Accessibility links

Breaking News

Russians Go To The Polls For Local Elections


A woman takes part in a regional election in Blagoveschensk, in the far eastern Amur region, on October 14.
A woman takes part in a regional election in Blagoveschensk, in the far eastern Amur region, on October 14.
MOSCOW -- More than 4,000 elections for regional assemblies and other offices are being held in 77 of Russia’s 83 regions.

The elections will see gubernatorial votes in five regions: Amur, Bryansk, Novgorod, Belgorod and Ryazan.

Incumbent governors backed by the United Russia ruling party are expected to win in all five regions.

Gubernatorial votes were abolished by President Vladimir Putin in 2004, and regional governors were subsequently picked by the president.

But popular votes for governors were restored in the wake of mass public protests that began in December 2011 over alleged unfairness in Russia’s electoral system. The move was criticized by Russia’s opposition as only imitating reform.

See RFE/RL's live coverage in Russian here

The voting is being seen as a test of the strength of Putin’s ruling United Russia party since the mass protests against Putin’s rule erupted last year and continued this year.

Putin returned to the Kremlin in May to start his third term as president after winning a March election.

Polls for six regional parliaments, various city councils, and mayor’s offices are also being held on October 14.

Russian environmentalist and opposition activist Yevgenia Chirikova is running for mayor in the Moscow Oblast town of Khimki.

She described the vote as " a collision of two different systems of values: a system of parasites living off natural resources, who simply want to squeeze the last remaining money out of us, and, on the other hand, people who are simple residents and who are struggling against this system.

"I don't represent my own interests but first of all those of the people who really live in Khimki."

Early Results

Russian election officials have released early preliminary results from some regional and local elections.

The Central Election Commission says that with 53 percent of the votes counted in an election for the local parliament of Russia's Far Eastern Sakhalin region, the ruling United Russia party was leading.

The tally showed United Russia with about 41 percent followed by the Communist Party with 17 percent and the Liberal Democratic Party with 9 percent.

About 8 percent of the votes were for the A Just Russia party while the Right Cause party had about 3 percent.

Meanwhile, leaders of United Russia claim they are on track to win a majority of votes for the Barnaul city council in central Siberia's Altai Krai.

'Municipal Filter'

Dmitry Medvedev brought back gubernatorial elections in his final days as president.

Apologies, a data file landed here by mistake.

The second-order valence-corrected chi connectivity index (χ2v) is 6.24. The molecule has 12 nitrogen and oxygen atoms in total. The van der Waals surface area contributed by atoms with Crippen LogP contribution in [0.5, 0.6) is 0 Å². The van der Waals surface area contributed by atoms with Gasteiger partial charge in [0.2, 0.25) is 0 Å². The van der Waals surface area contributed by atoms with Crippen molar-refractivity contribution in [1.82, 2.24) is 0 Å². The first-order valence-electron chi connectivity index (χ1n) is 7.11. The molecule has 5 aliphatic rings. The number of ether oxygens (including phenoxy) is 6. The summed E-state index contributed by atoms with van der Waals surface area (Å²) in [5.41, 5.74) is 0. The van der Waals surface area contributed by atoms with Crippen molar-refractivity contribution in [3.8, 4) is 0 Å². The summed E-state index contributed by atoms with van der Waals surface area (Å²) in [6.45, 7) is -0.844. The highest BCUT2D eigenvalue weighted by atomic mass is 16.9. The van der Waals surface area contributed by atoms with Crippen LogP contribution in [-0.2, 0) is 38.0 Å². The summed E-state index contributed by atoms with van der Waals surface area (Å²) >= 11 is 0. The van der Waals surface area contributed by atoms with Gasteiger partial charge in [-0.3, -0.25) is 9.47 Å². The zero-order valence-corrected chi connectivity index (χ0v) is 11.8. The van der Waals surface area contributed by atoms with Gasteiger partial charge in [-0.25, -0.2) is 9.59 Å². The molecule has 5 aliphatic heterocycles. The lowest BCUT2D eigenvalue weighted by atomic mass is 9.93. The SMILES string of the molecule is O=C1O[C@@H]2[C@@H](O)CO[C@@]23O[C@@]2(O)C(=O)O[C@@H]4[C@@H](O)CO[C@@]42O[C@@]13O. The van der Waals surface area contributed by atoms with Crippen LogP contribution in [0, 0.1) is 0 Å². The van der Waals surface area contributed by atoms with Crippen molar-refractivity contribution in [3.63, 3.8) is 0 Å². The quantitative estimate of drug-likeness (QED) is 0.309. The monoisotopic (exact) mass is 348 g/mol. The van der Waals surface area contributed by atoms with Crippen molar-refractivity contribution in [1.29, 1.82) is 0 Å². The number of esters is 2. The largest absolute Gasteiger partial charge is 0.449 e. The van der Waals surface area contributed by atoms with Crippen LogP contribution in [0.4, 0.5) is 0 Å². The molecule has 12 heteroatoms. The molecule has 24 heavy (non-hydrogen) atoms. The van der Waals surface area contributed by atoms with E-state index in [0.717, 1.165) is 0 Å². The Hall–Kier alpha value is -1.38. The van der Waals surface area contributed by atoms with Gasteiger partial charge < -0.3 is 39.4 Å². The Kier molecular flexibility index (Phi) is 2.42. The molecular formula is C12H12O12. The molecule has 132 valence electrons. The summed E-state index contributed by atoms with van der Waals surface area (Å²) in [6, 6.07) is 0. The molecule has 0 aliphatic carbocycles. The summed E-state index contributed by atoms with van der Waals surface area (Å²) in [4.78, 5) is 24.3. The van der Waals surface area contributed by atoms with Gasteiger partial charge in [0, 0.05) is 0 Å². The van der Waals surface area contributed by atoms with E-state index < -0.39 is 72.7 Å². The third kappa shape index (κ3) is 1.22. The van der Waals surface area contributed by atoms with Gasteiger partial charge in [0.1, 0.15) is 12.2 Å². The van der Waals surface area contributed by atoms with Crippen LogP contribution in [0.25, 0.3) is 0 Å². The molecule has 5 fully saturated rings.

On the surface, the regional election reform appeared to be a swipe at a central policy of Putin, who abolished gubernatorial elections eight years ago to create a centralized system of governance widely known as the “power vertical.”

The opposition says the authorities have introduced ways of “filtering,” or screening, unwanted candidates.

The return of gubernatorial elections should represent a landmark event in Russian politics, but it has attracted little attention in the media.

There is what is known as a “municipal filter” -- a regulation requiring would-be candidates to gather signatures from local municipal deputies who are usually fiercely loyal to the ruling elite.

In elections in Belgorod Oblast, candidates from the communists, Russia’s second-most powerful party, and the center-left A Just Russia party, did not attempt to make it past this hurdle. In Novgorod Oblast, candidates from the parties were unsuccessful in doing so.

Nikolai Petrov, a regional politics expert at the Moscow Carnegie Center, says the Kremlin removed or reappointed governors in 23 regions before the election reform came into force. Now, they will not face reelection until their terms expire in four to five years.

Petrov says this maneuver allows the Kremlin to safeguard against possible upsets in the near future.

"The meaning of these gubernatorial elections is more for the Kremlin to test the system and establish whether it is capable of sustainability without large-scale transformation or not," he says.

"They chose regions where they can be sure of the result due to enduring administrative control or those regions that are of less importance."

The opposition says authorities are using hefty administrative resources in order to get the results they want.

Petrov says he does not expect surprises at the polls for governor and regional parliaments. He says the most interesting battle will be for city councils and mayoral positions.

He says these would signal whether opposition sentiment concentrated in the capital has spread to the regions and help gauge the extent of public discontent in the regions.

With reporting by Reuters, ITAR-TASS, and Interfax
  • 16x9 Image


    RFE/RL journalists report the news in 27 languages in 23 countries where a free press is banned by the government or not fully established. We provide what many people cannot get locally: uncensored news, responsible discussion, and open debate.

RFE/RL has been declared an "undesirable organization" by the Russian government.

If you are in Russia or the Russia-controlled parts of Ukraine and hold a Russian passport or are a stateless person residing permanently in Russia or the Russia-controlled parts of Ukraine, please note that you could face fines or imprisonment for sharing, liking, commenting on, or saving our content, or for contacting us.

To find out more, click here.